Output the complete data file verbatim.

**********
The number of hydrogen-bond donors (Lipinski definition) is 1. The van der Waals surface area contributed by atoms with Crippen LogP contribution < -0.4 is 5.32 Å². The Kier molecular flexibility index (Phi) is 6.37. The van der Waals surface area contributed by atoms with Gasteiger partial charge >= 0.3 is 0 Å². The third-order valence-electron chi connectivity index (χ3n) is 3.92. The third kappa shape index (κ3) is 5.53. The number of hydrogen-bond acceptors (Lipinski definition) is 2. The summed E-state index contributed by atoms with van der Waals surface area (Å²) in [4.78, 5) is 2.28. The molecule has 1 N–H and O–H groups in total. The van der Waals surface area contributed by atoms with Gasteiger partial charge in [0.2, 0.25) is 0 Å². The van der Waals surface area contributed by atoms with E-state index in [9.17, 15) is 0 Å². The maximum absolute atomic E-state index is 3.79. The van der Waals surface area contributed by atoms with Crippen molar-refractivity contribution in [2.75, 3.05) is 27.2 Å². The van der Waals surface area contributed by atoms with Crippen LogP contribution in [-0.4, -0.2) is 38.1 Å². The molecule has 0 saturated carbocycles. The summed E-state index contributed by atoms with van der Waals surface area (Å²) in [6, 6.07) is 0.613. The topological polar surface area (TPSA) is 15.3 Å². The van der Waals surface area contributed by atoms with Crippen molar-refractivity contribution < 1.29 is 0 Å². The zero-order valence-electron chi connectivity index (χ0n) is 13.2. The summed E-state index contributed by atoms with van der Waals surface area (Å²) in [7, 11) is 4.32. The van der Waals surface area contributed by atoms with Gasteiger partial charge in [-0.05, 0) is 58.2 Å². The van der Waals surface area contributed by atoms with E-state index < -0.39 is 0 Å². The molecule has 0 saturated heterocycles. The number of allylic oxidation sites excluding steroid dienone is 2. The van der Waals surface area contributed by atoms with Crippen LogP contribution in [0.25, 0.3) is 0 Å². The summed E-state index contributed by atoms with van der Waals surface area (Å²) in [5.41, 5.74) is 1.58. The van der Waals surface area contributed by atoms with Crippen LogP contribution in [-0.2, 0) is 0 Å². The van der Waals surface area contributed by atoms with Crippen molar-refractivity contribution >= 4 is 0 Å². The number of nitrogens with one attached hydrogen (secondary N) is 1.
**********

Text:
The number of hydrogen-bond donors (Lipinski definition) is 1. The van der Waals surface area contributed by atoms with Crippen LogP contribution < -0.4 is 5.32 Å². The Kier molecular flexibility index (Phi) is 6.37. The van der Waals surface area contributed by atoms with Gasteiger partial charge >= 0.3 is 0 Å². The third-order valence-electron chi connectivity index (χ3n) is 3.92. The third kappa shape index (κ3) is 5.53. The number of hydrogen-bond acceptors (Lipinski definition) is 2. The summed E-state index contributed by atoms with van der Waals surface area (Å²) in [4.78, 5) is 2.28. The molecule has 1 N–H and O–H groups in total. The van der Waals surface area contributed by atoms with Gasteiger partial charge in [0.2, 0.25) is 0 Å². The van der Waals surface area contributed by atoms with E-state index in [9.17, 15) is 0 Å². The maximum absolute atomic E-state index is 3.79. The van der Waals surface area contributed by atoms with Crippen molar-refractivity contribution in [2.75, 3.05) is 27.2 Å². The van der Waals surface area contributed by atoms with Crippen LogP contribution in [-0.4, -0.2) is 38.1 Å². The molecule has 0 saturated carbocycles. The summed E-state index contributed by atoms with van der Waals surface area (Å²) in [6, 6.07) is 0.613. The topological polar surface area (TPSA) is 15.3 Å². The van der Waals surface area contributed by atoms with Crippen molar-refractivity contribution < 1.29 is 0 Å². The zero-order valence-electron chi connectivity index (χ0n) is 13.2. The summed E-state index contributed by atoms with van der Waals surface area (Å²) in [7, 11) is 4.32. The van der Waals surface area contributed by atoms with Gasteiger partial charge in [-0.05, 0) is 58.2 Å². The van der Waals surface area contributed by atoms with E-state index < -0.39 is 0 Å². The molecule has 0 saturated heterocycles. The number of allylic oxidation sites excluding steroid dienone is 2. The van der Waals surface area contributed by atoms with Crippen LogP contribution in [0.25, 0.3) is 0 Å². The summed E-state index contributed by atoms with van der Waals surface area (Å²) in [5.41, 5.74) is 1.58. The van der Waals surface area contributed by atoms with Crippen LogP contribution in [-0.2, 0) is 0 Å². The van der Waals surface area contributed by atoms with Crippen molar-refractivity contribution >= 4 is 0 Å². The number of nitrogens with one attached hydrogen (secondary N) is 1.